In FIGS. 10a and 10b, a high slab storage shelf 41 is illustrated in a sectional front view and a sectional side view, in which storage is made possible which is as compact and inexpensive as possible. The slabs 1 are pushed flat laterally in filling direction S into the reservoir-type storage locations 42, for example, by means of a stacker (not illustrated), for which purpose the high slab storage shelf is constructed with lateral doors 43 which, are slidable in sections. Within the high slab storage shelf 41, the slabs 1 rest on support rails 36. TEG modules 5 are integrated in or in front of the walls and ceilings, so that the supporting members of the construction are not heated too much and the stability is maintained. In the middle area TEG modules can be arranged between the slabs (center walls) on both sides around a cooling system. In other words, the inner walls can be constructed in layers of the combination of heat exchanger plate/TEG module/cooling/TEG module/heat exchanger plate.
 Details of the TEG modules etc. cannot be seen in FIGS. 10a, b.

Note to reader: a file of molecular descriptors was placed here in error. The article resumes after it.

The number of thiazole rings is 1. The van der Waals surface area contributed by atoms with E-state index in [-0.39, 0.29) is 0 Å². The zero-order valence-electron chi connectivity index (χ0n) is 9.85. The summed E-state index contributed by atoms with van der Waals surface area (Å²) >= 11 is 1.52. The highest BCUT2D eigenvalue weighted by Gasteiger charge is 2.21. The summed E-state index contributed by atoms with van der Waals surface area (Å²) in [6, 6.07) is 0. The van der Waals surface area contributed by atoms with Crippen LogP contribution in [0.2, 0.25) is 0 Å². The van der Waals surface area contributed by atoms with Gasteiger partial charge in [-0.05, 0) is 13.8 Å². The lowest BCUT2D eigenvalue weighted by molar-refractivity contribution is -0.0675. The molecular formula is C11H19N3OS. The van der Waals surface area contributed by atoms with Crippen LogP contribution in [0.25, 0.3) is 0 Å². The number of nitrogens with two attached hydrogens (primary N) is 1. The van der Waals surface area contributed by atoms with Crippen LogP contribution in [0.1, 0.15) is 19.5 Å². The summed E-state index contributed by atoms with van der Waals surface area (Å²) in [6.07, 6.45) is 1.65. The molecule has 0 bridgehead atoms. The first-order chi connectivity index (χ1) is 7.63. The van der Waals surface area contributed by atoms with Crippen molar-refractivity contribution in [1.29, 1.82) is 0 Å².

An alternative possibility of storing the slabs resides in storing the slabs 1 in reservoir-type storage locations of an on edge slab storage 44. In FIG. 11a, such an on edge storage shelf is shown in a top view and in FIG. 11b in a sectional front view. For storage, the slabs 1 are tilted, placed on their wide side, and are then pushed on edge from the side into the reservoir-type storage locations 42 of the on edge slab storage 44. The filling direction S is indicated in FIG. 11a with an arrow. Because of the greater packing density of the on edge storage with TEG modules 5 arranged between the slabs 1, an intensive heat transfer takes place from the slabs 1 to the TEG modules 5. In order to counteract the energy losses, a movable thermally insulated, door 43 is provided which can be displaced in the transport direction as necessary. The slabs 1 which have been placed on edge rest, for example, on rollers 45 or otherwise constructed supports which facilitate a lateral moving of the slabs into and out of the on edge slab storage 44. For the lateral guidance and tilting safety of the slabs, lateral supports 46, for example, rollers also in this case, are arranged next to the TEG modules 5, wherein the rollers also facilitate an easier in and out displacement of the slabs 1. The TEG modules 5 with appropriate cooling 15 and cables and pipes are only illustrated schematically and are arranged analogously to the previously illustrated embodiments.